Dates: 12 February 2020
Instructor: Maria Pampaka
Fee: £195 (£140 for those from educational, government and charitable institutions).
CMI offers up to five subsidised places at a reduced rate of £60 per course day to research staff and students within Humanities at The University of Manchester. These places are awarded in order of application.
Humanities PGR students at The University of Manchester can apply for a methods@manchester bursary to help cover their costs. All applications will be considered on a case-by-case basis and applicants will be required to provide a supporting statement from their supervisor.
Please click here to make a booking. If you are applying for a subsidised place, select the £60 University of Manchester option on the booking form. For queries about methods@manchester bursaries, contact firstname.lastname@example.org (please note, you must have a confirmed place on the course before requesting a bursary application form). For any other queries about short courses, please contact email@example.com.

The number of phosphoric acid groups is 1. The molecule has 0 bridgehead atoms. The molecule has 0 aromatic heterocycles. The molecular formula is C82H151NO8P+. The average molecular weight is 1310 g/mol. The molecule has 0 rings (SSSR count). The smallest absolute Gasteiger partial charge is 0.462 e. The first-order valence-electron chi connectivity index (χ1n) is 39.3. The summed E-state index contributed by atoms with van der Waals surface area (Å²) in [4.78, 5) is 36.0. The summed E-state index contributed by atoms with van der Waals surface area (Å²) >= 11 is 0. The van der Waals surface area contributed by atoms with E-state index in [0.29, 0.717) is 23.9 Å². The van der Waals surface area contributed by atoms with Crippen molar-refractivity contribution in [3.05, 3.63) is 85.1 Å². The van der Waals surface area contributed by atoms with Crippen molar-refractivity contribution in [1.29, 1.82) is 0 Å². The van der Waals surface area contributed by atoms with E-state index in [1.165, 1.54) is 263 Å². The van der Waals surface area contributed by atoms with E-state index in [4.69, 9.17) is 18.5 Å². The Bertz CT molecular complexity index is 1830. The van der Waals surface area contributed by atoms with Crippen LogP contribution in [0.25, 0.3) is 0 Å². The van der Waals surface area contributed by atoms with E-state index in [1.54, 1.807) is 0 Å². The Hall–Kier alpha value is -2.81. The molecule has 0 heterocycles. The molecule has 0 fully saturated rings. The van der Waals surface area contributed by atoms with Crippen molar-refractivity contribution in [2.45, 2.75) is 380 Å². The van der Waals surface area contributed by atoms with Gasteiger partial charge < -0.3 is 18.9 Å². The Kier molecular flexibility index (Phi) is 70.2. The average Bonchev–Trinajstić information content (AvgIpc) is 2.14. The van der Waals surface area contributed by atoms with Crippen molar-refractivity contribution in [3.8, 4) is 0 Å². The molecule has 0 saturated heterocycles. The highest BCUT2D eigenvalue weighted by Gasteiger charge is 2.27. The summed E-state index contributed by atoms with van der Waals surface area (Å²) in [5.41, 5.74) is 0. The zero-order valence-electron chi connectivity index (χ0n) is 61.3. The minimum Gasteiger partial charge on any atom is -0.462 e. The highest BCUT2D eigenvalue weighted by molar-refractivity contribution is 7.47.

Please note: this is not guaranteed and is considered on a case by case basis. Please contact us for more information.
This course examines the fitting of models to predict a binary response variable from a mixture of binary and interval explanatory variables, using STATA software.
The approach is illustrated using examples from a social science perspective, including cases where logistic regression models are used as a means of analysing tabular data where one of the dimensions of the table is a two-category outcome variable.
You will also learn how to fit a logistic regression model, and how to interpret the results.
At the end of the course participants should be able to:
- Understand the concepts of odds and odds ratios.
- Generate odds for given contingency tables.
- Understand the basic theory behind binary logistic regression.
- Run and interpret a logistic regression model.
- Interpret Log Likelihoods to evaluate models.
- Choose between different models.
Participants should have:
- a basic familiarity with statistical software;
- an understanding of basic data analysis techniques and concepts such as cross-tabulations, graphing, variance, significance testing and correlation;
- an understanding of linear regression would be helpful but not essential.
The course is designed for users of survey data with some experience in data analysis who want to expand their understanding of more sophisticated techniques.